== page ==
Home > Bangkok, FAM (Familiarization) Tour, FAM Trip, General, Thailand, Thailand FAM > Khlong Saen Saep Express Boat

Khlong Saen Saep Express Boat

Khlong Saen Saep Express Boat, Bangkok

A canal boat service in Bamgkok, Thailand

Also see: FAM tour of Thailand

Just watch your step when boarding and disembarking as they don’t stop at the pier for long. Pay the fare to the fearless helmet-wearing ticket collectors who clamber around on the outside of the boat, ducking at bridges, as it barrels down the canal.

Saen Saep Express Boat 1

Khlong Saen Saep Express Boat, Bangkok

This is Khalong Saen Saep Express Boat service. Mostly used by locals to commute to work, the service is cheap and you get to see the “backside” of the neighbourhoods, so to speak. Also, It is immune to Bangkok’s notorious traffic jams.

Map of Saen Saep Express Boat, Bangkok (Source: Wikimedia Commons) (Click to enlarge)

Map of Saen Saep Express Boat, Bangkok (Source: Wikimedia Commons) (Click to enlarge)

Bangkok is full of canals, for centuries the canals have been dug for strategic and transportation purpose. Many of these canals have been filled up and turned into roads but many of them have survived the test of time and are integral part of the Bangkok’s urban landscape.

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Entrance of the Nana Chard Pier

Although transportation was one of the prime reasons for the digging of the canals but sadly today a small portion of only one canal in Bangkok has public boat service.

Only 18 km of the 72 km long Khlong Saen Saep (Khlong means canal in Thai) has a public ferry service.

The Saen Saep Canal was commissioned by King Rama III during a conflict between Siam and Annam over Cambodia in order to establish water transport for soldiers and weapons.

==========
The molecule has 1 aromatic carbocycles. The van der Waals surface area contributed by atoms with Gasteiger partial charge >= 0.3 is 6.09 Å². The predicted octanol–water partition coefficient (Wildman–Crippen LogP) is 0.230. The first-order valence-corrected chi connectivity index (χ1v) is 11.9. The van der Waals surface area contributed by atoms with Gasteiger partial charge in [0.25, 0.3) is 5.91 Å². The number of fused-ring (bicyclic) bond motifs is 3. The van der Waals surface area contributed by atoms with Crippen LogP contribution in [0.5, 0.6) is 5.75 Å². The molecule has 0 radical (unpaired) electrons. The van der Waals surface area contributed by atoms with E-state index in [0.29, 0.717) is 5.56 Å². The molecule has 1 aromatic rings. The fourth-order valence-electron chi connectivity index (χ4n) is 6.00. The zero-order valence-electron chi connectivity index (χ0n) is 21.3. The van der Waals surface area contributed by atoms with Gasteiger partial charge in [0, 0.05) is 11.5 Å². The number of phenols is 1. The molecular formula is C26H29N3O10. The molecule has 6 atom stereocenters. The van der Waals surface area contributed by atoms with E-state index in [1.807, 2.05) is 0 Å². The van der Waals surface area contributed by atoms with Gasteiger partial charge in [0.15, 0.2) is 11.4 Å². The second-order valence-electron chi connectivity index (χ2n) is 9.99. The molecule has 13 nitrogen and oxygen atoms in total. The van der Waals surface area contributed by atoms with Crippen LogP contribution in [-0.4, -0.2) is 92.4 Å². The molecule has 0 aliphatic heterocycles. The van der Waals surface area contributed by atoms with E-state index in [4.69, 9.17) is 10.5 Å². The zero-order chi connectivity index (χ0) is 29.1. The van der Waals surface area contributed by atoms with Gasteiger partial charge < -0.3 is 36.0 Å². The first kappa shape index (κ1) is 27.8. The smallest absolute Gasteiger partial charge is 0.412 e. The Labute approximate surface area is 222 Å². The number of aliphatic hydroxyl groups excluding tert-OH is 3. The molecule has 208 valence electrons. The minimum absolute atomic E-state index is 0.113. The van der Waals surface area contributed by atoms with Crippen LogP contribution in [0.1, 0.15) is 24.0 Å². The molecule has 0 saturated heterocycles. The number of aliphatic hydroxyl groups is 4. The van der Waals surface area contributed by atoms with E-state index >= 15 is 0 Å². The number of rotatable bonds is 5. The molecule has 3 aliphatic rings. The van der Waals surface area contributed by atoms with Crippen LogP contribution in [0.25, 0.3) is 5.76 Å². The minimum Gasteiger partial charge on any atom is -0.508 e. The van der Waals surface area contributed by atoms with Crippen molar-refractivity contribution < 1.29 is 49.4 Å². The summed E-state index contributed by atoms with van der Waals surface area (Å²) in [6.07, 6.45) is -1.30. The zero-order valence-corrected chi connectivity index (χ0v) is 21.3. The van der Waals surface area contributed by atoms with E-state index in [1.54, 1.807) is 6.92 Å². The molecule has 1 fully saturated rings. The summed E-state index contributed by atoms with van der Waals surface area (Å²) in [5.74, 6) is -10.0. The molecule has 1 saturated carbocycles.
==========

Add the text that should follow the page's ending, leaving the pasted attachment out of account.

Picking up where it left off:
Construction began in 1837 and was finished in three years. The Saen Saep starts from Maha Nak Canal (Khlong Maha Nak), also known as the outer city moat, around Mahakan Fort in Bangkok. It ends at the Bang Pakong River in Chachoengsao Province. It covers a total distance of 72 km.

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A bilingual (Thai and English) signage at Nana Chard Pier, Saen Saep Express Boat, Bangkok

The Saen Saep Canal is one of Bangkok’s major drainage arteries. It is also heavily polluted. The Khlong Saen Saep boat service is a water bus operating on the Saen Saep Canal in Bangkok through the city’s traffic-congested commercial districts.

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Saen Saep Canal Boat Service. L: Inside the boat, R: Outside view

Khlong Saen Saep boat service has been in operation since 1 October 1990. The service has a checkered reputation due to the polluted water in the canal and the haphazard nature in which the service is operated.

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Pratunam Pier, transfer station between Golden Mount Line and NIDA Line, Bangkok

Only 18 km of the 72 km Saen Saep Canal is under the boat service and is run by a company called Family Transport, which runs about 100 boats of 40 – 50 seats. It operates from 05:30 to 20:30 daily on weekdays (to 19:00 on weekends). Prices are 8-20 baht, depending on distance traveled.

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A boat approaches the the Panfa Leelard Pier with Golden Mount Temple on the right corner